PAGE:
"In the end, it's not the years in your life that count, it's the life in your years." - Abraham Lincoln

Posted on July 17, 2019 by Sioux under General
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The Great Hall of Winchester Castle, which houses the medieval round table linked to King Arthur, is all that now remains of Winchester Castle. It was rebuilt sometime between 1222 and 1235, still exists as it was then, and is one of the finest surviving medieval aisled halls of the 13th century.


The legendary Round Table dominates the hall and has hung there from at least 1463. It has had a unique role in influencing kings for centuries. From historians to poets, its mystique has captivated people’s imaginations for centuries.


The east wall of the Great Hall is hand painted with a ‘tree’ of names of Parliamentary Representatives of the county of Hampshire, starting in 1283 and ending in 1868.


It was painted in the late 19th century as part of a restoration project, which included the creation of the double arch doors, leading from the Great Hall into the Assize Courts.


Some of the spaces where there are no names is possibly due to the years when the ‘plague’ affected Hampshire. The great Hall was linked to the Law Courts by the arches built in the 19th century.


The massive wrought iron gates were installed in 1983 to commemorate the wedding of Prince Charles to Lady Diana Spencer in 1981.

A 15th century authors’ identification of Camelot as we know it, as being Winchester, was probably inspired by the by the presence of the Round Table, which dates back to the 13th century. In the authors’ time, it was believed to be the original dating back to the 6th century, when King Arthur was believed to have lived. Camelot is depicted as a city alongside a river; surrounded by plains and forests; and with a magnificent cathedral as well as a mighty castle.

The round table may have originally been commissioned by Edward I, for a great dinner as part of an ‘Arthurian tournament’ he organised to celebrate the marriage arrangements of his children in 1290.


Henry VIII instructed that the table be painted as it currently is, and the portrait is believed to be that of a young King Henry VIII. The names of 24 of the Knights of the Round Table are written around the edge of the table.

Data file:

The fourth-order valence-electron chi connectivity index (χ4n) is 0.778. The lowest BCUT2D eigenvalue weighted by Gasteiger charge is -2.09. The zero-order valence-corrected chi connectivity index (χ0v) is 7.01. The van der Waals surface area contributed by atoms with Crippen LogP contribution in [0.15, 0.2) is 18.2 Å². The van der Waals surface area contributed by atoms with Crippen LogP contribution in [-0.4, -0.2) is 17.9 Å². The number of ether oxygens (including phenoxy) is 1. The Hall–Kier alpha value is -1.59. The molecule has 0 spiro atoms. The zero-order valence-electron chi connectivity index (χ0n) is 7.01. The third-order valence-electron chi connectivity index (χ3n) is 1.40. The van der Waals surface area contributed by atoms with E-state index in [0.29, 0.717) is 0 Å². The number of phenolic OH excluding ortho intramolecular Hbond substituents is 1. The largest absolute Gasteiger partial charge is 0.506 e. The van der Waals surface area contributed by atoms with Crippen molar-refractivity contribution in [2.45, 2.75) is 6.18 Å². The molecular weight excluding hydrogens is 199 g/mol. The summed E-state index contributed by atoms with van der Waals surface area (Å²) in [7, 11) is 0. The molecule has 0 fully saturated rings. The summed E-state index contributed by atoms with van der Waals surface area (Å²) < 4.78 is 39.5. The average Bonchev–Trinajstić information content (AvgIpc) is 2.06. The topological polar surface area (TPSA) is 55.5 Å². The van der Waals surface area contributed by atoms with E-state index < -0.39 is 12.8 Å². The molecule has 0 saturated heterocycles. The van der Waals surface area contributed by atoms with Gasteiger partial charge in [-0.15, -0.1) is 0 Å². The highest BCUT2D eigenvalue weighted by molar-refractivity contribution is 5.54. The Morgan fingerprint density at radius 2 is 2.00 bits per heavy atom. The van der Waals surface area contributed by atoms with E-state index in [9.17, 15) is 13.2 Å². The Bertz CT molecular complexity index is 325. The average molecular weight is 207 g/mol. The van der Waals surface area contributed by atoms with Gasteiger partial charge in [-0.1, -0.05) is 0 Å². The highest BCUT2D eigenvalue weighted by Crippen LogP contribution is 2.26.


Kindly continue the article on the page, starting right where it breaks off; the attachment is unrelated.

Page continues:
A wooden model of the round table was made in 1976 while the original was down for restoration. Archaeological investigations were carried out to determine how the table was constructed, and the model shows the timber jointing techniques used, as well as the location of the table legs, which are hidden from view against the wall.


Much the same as Winchester in its heyday, although many other places in both England and Wales lay claim to being the original Camelot.

The presidency of John F Kennedy was often referred to as ‘Camelot’ due to it being seen as having such promise and potential.

The statue of Queen Victoria, standing regal in a corner of The Great Hall, is one of only two to feature her seated on her Imperial Throne. It weighs around two tonnes and is 9.1m at its widest point.


Cast in 1887 to mark Queen Victoria’s Golden Jubilee, it took 25 years for all the finishing touches to be completed. To give an idea of scale, the top of the head of a 1.7m tall person would be below the level of Queen Victoria’s knees!


Many people, inspired by Kennedy’s speeches; policies and vision for the future, compared him to King Arthur.

The recreated medieval garden named after the Queens Eleanor of Provence and Eleanor of Castile, is scented with herbs and plants that were abundant in the 13th century; and features a tunnel vine arbour, turf seats and a fountain.


Outside the great Hall, are the ruins of one of the towers from the castle walls. The passageways in the basement of the tower, which once led out to the great dry moat surrounding the castle, have been restored and offer a glimpse into a world we can only imagine. All the buildings in the surrounding area are historically listed buildings.

‘A promise Honoured’ war memorial stands in the Castle Yard, just outside the Great Hall.


Carved from Portland stone, it measures 1.8m x 0.6m x 0.8m, and stands in memory of the troops who passed through Winchester during WW1, honouring a promise made by the Mayor of Winchester in 1919 to commemorate the American soldiers billeted on the hills around Winchester.


The memorial depicts an unknown soldier’s kit left on a railway bench.

A thoroughly interesting and enjoyable visit! Once we were done at The Great Hall, I headed to the Military Museum and Paul went to the Gurkha Museum. We met up afterwards and made our way back to the car. Salisbury and Stonehenge awaited!

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